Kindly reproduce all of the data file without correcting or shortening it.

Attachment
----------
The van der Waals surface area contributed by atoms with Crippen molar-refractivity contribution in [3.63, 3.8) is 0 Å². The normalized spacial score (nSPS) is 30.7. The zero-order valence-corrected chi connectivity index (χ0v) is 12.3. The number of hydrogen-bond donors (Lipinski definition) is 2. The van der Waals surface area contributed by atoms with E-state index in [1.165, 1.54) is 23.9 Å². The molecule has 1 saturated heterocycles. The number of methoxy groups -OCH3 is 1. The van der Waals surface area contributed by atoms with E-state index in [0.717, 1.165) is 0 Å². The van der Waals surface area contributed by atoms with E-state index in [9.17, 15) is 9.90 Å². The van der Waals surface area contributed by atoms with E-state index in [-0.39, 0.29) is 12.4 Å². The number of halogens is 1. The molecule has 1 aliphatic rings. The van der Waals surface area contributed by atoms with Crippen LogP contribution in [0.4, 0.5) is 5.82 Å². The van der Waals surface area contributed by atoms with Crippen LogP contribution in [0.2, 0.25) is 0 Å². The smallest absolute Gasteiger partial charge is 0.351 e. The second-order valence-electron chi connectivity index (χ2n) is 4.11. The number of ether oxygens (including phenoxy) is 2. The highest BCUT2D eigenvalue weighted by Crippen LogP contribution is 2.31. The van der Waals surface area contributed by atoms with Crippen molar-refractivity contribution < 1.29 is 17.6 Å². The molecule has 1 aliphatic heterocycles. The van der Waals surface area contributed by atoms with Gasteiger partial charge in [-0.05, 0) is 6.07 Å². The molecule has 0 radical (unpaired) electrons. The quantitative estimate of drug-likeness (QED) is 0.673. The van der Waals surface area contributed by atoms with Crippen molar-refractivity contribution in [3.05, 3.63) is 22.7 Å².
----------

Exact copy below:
The van der Waals surface area contributed by atoms with Crippen molar-refractivity contribution in [3.63, 3.8) is 0 Å². The normalized spacial score (nSPS) is 30.7. The zero-order valence-corrected chi connectivity index (χ0v) is 12.3. The number of hydrogen-bond donors (Lipinski definition) is 2. The van der Waals surface area contributed by atoms with E-state index in [1.165, 1.54) is 23.9 Å². The molecule has 1 saturated heterocycles. The number of methoxy groups -OCH3 is 1. The van der Waals surface area contributed by atoms with E-state index in [0.717, 1.165) is 0 Å². The van der Waals surface area contributed by atoms with E-state index in [9.17, 15) is 9.90 Å². The van der Waals surface area contributed by atoms with E-state index in [-0.39, 0.29) is 12.4 Å². The number of halogens is 1. The molecule has 1 aliphatic rings. The van der Waals surface area contributed by atoms with Crippen LogP contribution in [0.4, 0.5) is 5.82 Å². The van der Waals surface area contributed by atoms with Crippen LogP contribution in [0.2, 0.25) is 0 Å². The smallest absolute Gasteiger partial charge is 0.351 e. The second-order valence-electron chi connectivity index (χ2n) is 4.11. The number of ether oxygens (including phenoxy) is 2. The highest BCUT2D eigenvalue weighted by Crippen LogP contribution is 2.31. The van der Waals surface area contributed by atoms with Crippen molar-refractivity contribution < 1.29 is 17.6 Å². The molecule has 1 aliphatic heterocycles. The van der Waals surface area contributed by atoms with Gasteiger partial charge in [-0.05, 0) is 6.07 Å². The molecule has 0 radical (unpaired) electrons. The quantitative estimate of drug-likeness (QED) is 0.673. The van der Waals surface area contributed by atoms with Crippen molar-refractivity contribution in [3.05, 3.63) is 22.7 Å².